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Hi I have a file that has some entries like

--ERROR--- Failed to execute the command with employee Name="shayam" Age="34"

--Successfully executed the command with employee Name="ram" Age="55"

--ERROR--- Failed to execute the command with employee Name="sam" Age="23"

--ERROR--- Failed to execute the command with employee Name="yam" Age="3"

I have to extract only the Name and Age of those for whom the command execution was failed. in this case i need to extract shayam 34 sam 23 yam 3. I need to do this in perl. thanks a lot..

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5 Answers 5

up vote 3 down vote accepted

Your title makes it not clear. Anyway...

while(<>) {
 next if !/^--ERROR/;
 print $1, "  ", $2, "\n";

can do it reading from stdin; of course, you can change the reading loop to anything else and the print with something to populate an hash or whatever according to your needs.

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Thanks a lot bro.. wont forget you in life.. thanks.. –  Raj Jul 1 '10 at 9:09

As a one-liner:

perl -lne '/^--ERROR---.*Name="(.*?)" Age="(.*?)"/ && print "$1 $2"' file
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What eerily similar answers! I never remember -l though, ++. –  daotoad Jul 1 '10 at 9:04
thanks! That's really a straightforward substitute to sed. –  akostadinov Nov 15 '12 at 15:59

As a one liner, try:

perl -ne 'print "$1 $2\n" if /^--ERROR/ && /Name="(.*?)"\s+Age="(.*?)"/;'

This is a lot like using sed, but with Perl syntax.

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The immediate question of "how do I use perl like sed?" is best answered with s2p, the sed to perl converter. Given the command line, "sed $script", simply invoke "s2p $script" to generate a (typically unreadable) perl script that emulates sed for the given set of commands.

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Refer to comments :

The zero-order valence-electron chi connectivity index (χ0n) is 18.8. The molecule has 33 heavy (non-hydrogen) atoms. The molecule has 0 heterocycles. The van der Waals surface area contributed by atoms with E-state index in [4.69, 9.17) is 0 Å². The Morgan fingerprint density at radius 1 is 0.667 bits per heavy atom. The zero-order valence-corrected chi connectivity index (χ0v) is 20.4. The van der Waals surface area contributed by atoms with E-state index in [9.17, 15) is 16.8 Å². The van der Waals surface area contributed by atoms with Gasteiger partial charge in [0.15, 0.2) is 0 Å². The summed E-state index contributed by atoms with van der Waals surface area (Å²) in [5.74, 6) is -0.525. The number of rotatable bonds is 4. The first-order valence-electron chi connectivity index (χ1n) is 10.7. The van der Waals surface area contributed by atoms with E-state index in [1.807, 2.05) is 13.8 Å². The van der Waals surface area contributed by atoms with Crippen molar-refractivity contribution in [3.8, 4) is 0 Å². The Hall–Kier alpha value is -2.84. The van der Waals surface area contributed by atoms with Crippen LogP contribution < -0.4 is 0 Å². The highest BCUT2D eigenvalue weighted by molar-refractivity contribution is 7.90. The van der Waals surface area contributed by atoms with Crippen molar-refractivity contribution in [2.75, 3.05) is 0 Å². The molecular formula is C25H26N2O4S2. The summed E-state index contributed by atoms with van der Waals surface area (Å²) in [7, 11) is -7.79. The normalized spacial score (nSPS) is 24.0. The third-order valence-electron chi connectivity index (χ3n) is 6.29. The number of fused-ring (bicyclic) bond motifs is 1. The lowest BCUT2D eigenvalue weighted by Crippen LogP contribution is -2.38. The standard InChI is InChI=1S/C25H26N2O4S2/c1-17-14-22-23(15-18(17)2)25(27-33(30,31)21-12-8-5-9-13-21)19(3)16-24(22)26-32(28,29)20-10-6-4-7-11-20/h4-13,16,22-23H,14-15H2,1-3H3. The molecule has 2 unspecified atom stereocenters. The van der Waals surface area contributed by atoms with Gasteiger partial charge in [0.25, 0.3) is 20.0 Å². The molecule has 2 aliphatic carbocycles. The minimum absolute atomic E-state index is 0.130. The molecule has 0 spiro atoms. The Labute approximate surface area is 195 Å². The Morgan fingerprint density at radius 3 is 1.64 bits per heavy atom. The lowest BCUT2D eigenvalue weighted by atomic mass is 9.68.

my @a = <>; # Reading entire file into an array
chomp @a;   # Removing extra spaces
@a = grep {/ERROR/} @a; # Removing lines that do not contain ERROR
# mapping with sed-like regexp to keep only names and ages :
@a = map {s/^.*Name=\"([a-z]+)\" Age=\"([0-9]+)\".*$/$1 $2/; $_} @a; 
print join " ",@a; # print of array content
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I would recommend against reading everything into one array and then processing it. Just read it line-by-line. –  Matthew Wilson Jul 1 '10 at 14:20
Don't take it for you, Matthew, but may I ask why ? –  OMG_peanuts Jul 1 '10 at 15:00
If you have a file larger than your RAM, your system would hang. That's why. But more importantly you just don't need to store the entire file in an array - storing the current line in a single variable would suffice. Wouldn't it ? :) Or best, just use $_ . –  Susheel Javadi Jul 1 '10 at 15:45
Well, may be i'm wrong, but in case of large file, I use Tie::File. I was confronted to a not so large (~30mo) file parsing that took ~180 seconds to perform with a while(<>) loop, against ~4 seconds in slurp mode. As the OP doesn't defined memory usage over execution time as a criteria, i don't think my answer deserve a '-' :( –  OMG_peanuts Jul 1 '10 at 15:57

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